‘We have to be strategic and responsible,’ said South Bay Congressman Ro Khanna, who argues the US should send its unused AstraZeneca vaccines to India.

‘We cannot give those shots to Americans because our FDA has not approved them. So they literally will sit in a stockpile and not be used by an American. The question is are they safe enough to be used by the rest of the world,’ Khanna said. 

The US has come under heavy criticism for it’s vaccine approach, saying that it will only export vaccines to other countries when there are enough for ever adult who wants one in America.

But the White House announced last week that deliveries of Pfizer and Moderna’s vaccines would be enough to meet its goal. Johnson & Johnson is also contracted to deliver 100 million doses to the government.

Now, the US’ stance on vaccine exports appears to have softened amid the criticism, with the Biden administration announcing that 60 million doses of AstraZeneca will be shipped to other countries.

The vaccine announcement greatly expands a US action from last month to loan four million AstraZeneca doses to Mexico and Canada. 

It is believed that 10 million doses are ready to go, but must first be cleared for use by the FDA. The other 50 millions doses are in various stages of production.

It is expected that priority will be given to India amid the crisis that has left the country’s healthcare system on the brink.   

 

 

India’s Covid second wave is driven by ‘far more infectious and far more lethal’ variant, doctor warns as bodies are lined up in the street

India’s Covid second wave is being driven by a ‘far more infectious and probably far more deadly’ strain of virus that has pushed hospitals ‘beyond crisis point’ in just a matter of weeks, a top medic has warned.

Dr Zarir Udwadia, a physician in hard-hit Mumbai and a government advisor, said India is now ‘in the stranglehold’ of a variant that has sent cases and deaths soaring and has already spread overseas, including to the UK.

‘It is really clear to me as it is to any physician, that this wave, perhaps variant-driven, is far more infectious and probably far more lethal than the first wave,’ he told the BBC’s Today programme.

‘I see younger patients afflicted, I have lost two 35-year-olds, a husband and wife on ventilators, a day ago.’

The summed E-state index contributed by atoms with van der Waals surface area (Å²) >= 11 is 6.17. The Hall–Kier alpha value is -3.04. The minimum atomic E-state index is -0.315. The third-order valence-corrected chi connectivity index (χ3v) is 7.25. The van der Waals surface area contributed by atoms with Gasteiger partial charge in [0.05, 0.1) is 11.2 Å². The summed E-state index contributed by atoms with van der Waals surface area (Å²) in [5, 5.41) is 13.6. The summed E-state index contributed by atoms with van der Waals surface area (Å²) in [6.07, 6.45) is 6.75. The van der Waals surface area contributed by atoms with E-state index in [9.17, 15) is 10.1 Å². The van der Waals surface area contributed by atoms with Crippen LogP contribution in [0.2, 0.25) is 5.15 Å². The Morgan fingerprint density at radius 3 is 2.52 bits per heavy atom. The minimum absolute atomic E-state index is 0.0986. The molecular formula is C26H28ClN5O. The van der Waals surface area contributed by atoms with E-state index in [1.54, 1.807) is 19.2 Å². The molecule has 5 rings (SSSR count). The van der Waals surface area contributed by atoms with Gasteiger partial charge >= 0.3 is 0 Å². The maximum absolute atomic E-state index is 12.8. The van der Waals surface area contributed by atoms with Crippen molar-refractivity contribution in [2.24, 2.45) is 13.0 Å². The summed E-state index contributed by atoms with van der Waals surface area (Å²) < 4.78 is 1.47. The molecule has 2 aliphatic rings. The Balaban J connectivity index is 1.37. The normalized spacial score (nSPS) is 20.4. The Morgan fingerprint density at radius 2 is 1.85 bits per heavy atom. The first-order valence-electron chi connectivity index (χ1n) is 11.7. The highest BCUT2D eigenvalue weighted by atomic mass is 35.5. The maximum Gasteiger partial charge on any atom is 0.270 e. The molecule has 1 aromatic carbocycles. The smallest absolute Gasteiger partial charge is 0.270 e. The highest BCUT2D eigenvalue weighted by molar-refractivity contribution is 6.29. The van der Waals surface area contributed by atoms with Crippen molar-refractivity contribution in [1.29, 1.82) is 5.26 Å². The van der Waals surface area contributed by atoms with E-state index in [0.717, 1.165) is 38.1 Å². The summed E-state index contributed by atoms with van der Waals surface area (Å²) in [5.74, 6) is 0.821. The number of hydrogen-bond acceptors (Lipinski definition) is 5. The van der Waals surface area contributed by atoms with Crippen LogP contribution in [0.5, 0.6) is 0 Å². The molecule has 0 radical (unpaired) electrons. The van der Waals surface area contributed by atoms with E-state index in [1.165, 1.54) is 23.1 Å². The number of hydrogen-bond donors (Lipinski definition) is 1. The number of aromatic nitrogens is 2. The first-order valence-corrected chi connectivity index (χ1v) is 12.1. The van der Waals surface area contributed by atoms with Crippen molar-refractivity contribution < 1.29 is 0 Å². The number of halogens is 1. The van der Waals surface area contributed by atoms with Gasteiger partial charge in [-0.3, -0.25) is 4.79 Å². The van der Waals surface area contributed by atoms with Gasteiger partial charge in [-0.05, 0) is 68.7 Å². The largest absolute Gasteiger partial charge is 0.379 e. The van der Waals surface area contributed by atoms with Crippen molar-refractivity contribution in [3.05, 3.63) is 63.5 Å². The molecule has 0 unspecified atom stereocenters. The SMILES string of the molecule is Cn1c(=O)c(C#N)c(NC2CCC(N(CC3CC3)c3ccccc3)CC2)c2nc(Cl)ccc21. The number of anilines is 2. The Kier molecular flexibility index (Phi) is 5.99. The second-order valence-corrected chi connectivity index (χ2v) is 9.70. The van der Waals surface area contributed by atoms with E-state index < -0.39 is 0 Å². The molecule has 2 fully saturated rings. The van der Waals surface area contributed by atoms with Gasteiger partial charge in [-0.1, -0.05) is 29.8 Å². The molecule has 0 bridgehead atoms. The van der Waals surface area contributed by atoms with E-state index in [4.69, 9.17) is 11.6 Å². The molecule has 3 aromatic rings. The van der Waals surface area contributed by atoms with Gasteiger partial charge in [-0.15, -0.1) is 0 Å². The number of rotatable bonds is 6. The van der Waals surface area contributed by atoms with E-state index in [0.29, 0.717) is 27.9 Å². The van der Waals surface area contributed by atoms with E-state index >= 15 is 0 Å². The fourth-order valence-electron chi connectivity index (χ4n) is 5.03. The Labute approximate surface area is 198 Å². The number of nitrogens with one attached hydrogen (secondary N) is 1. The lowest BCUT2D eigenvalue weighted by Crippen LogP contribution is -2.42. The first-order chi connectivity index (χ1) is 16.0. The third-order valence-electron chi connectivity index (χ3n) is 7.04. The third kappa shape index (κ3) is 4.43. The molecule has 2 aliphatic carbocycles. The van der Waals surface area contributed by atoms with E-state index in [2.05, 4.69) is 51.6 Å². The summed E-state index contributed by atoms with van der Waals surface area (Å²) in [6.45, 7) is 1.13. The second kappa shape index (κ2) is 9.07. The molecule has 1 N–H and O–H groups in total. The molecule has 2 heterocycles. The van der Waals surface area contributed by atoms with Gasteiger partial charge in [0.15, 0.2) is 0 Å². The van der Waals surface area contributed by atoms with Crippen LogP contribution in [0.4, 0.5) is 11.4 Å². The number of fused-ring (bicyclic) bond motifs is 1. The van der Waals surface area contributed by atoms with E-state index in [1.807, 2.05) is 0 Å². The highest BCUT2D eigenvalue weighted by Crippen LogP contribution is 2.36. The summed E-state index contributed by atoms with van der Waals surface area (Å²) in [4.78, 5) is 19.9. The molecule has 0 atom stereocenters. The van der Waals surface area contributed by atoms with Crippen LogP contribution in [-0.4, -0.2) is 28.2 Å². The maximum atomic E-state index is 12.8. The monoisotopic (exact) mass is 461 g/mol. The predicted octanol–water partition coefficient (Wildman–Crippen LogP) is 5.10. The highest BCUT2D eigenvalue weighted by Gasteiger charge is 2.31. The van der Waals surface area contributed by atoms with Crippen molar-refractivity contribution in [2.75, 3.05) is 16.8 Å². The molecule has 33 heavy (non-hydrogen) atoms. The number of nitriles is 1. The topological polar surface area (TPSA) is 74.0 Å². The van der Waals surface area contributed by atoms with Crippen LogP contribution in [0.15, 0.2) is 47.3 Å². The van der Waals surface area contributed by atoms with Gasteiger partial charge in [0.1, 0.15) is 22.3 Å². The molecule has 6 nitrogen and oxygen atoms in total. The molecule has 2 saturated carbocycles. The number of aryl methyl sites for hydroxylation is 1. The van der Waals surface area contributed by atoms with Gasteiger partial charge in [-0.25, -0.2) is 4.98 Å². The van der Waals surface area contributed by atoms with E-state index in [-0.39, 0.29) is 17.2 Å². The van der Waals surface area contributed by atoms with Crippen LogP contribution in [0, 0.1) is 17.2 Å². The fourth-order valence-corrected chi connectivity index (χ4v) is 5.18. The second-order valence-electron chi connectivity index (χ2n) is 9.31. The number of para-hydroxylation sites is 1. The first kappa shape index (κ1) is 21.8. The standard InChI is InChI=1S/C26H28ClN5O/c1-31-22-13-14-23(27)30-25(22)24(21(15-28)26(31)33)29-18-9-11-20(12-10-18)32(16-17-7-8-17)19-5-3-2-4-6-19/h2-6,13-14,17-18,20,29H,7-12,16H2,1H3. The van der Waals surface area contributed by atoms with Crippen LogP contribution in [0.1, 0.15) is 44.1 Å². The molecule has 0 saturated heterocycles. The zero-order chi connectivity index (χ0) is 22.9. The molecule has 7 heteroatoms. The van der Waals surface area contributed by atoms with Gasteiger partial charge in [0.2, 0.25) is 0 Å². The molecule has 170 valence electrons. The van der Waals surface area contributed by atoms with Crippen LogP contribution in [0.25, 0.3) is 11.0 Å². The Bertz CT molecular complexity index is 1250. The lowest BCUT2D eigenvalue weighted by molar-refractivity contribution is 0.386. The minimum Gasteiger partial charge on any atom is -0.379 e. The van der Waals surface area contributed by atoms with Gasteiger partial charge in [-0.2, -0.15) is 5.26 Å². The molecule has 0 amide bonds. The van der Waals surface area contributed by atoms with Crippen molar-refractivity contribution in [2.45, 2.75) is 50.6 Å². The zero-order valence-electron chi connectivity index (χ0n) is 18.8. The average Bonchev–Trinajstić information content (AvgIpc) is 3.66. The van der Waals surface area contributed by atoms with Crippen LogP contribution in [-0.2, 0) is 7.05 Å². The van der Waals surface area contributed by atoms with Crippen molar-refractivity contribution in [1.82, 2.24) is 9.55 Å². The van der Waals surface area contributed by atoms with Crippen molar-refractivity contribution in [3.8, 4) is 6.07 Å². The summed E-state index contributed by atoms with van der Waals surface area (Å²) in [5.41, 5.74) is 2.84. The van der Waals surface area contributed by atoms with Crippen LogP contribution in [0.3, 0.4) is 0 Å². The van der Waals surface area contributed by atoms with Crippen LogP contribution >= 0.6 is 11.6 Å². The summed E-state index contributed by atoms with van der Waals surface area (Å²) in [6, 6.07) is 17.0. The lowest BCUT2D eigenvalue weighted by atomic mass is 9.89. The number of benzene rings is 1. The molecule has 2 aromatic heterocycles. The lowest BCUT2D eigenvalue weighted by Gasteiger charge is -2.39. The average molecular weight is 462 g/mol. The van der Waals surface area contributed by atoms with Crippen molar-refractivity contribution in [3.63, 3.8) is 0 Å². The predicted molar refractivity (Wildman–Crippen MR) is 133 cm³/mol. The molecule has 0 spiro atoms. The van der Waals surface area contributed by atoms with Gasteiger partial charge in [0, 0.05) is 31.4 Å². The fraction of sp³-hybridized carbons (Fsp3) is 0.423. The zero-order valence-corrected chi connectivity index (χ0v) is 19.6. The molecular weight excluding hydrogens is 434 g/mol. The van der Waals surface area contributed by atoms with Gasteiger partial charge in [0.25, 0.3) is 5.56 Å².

India has today reported 323,144 new Covid cases, down slightly on the Monday’s toll of 350,000 but still around 40 per cent of the global total. 

The country also reported 2,771 new deaths – also down slightly from Monday but amid warnings that the figure is almost certainly being under-counted. 

In New Delhi, one of the hardest-hit cities, videos taken on Monday showed bodies lining the streets waiting to be burned, with staff now working day and night to meet demand. 

Parks, car parks and playgrounds are also being turned into makeshift pyre pits to deal with the wave of death. 

Meanwhile data revealed the city’s Covid death toll may have been under-counted by 40 per cent last week, as crematoriums reported 3,096 Covid cremations but the government’s official Covid death tally stood at just 1,938 – a discrepancy of 1,158. 

Elsewhere, judges at the Madaras High Court, in the city of Chennai, have called on local officials to face murder charges for allowing mass rallies to take place without proper precautions in place.  

For five consecutive days until Monday, India was reporting global record one-day Covid cases figures that topped out above 350,000 cases. Tuesday’s figure is 323,144, though experts warn that is likely the result of less testing at the weekend and not a sign that the wave of infections is slowing. 

On Tuesday, Indian health authorities reported another 2,771 deaths from the virus – slightly lower than Monday’s count but again amid warnings that many deaths are going uncounted. 

Speaking on Tuesday, a doctor at the heart of India’s coronavirus outbreak warned that the next two weeks ‘are going to be hell’.

Dr Shaarang Sachdev, from the Aakash Healthcare Super Speciality Hospital in the hard-hit capital of Delhi, said the country is experiencing its worst point of the pandemic so far and described the current situation as ‘critical’.

Other nations like Germany, Israel, France and Pakistan have also promised medical aid to India. 

The countries have said they will supply oxygen, diagnostic tests, treatments, ventilators and protective gear to help India at the time of crisis which World Health Organization’s chief Tedros Adhanom Ghebreyesus on Monday called ‘beyond heartbreaking.’

However, Downing Street today rejected calls to send coronavirus vaccines due to a lack of surplus doses. 

The PM’s official spokesman said the Government ‘will keep this under review’ and pointed out that ministers had committed to sending ‘excess’ jabs to countries in need ‘once they are available’. 

Medics have warned that the second wave of infections in the country is being driven by a ‘far more infectious and probably far more deadly’ strain of the virus that has pushed hospitals ‘beyond crisis point’ in just a matter of weeks.  

The UK announced earlier this week that it was sending more than 600 pieces of medical equipment to India following the surge in cases.  

There have been calls for the Government to go further and to consider diverting some of the UK’s vaccine supply to the country. 

But the Prime Minister’s Official Spokesman said: ‘As you will know, we committed in February to sending excess doses from the UK’s supply to the Covax procurement pool and to countries in need once they are available.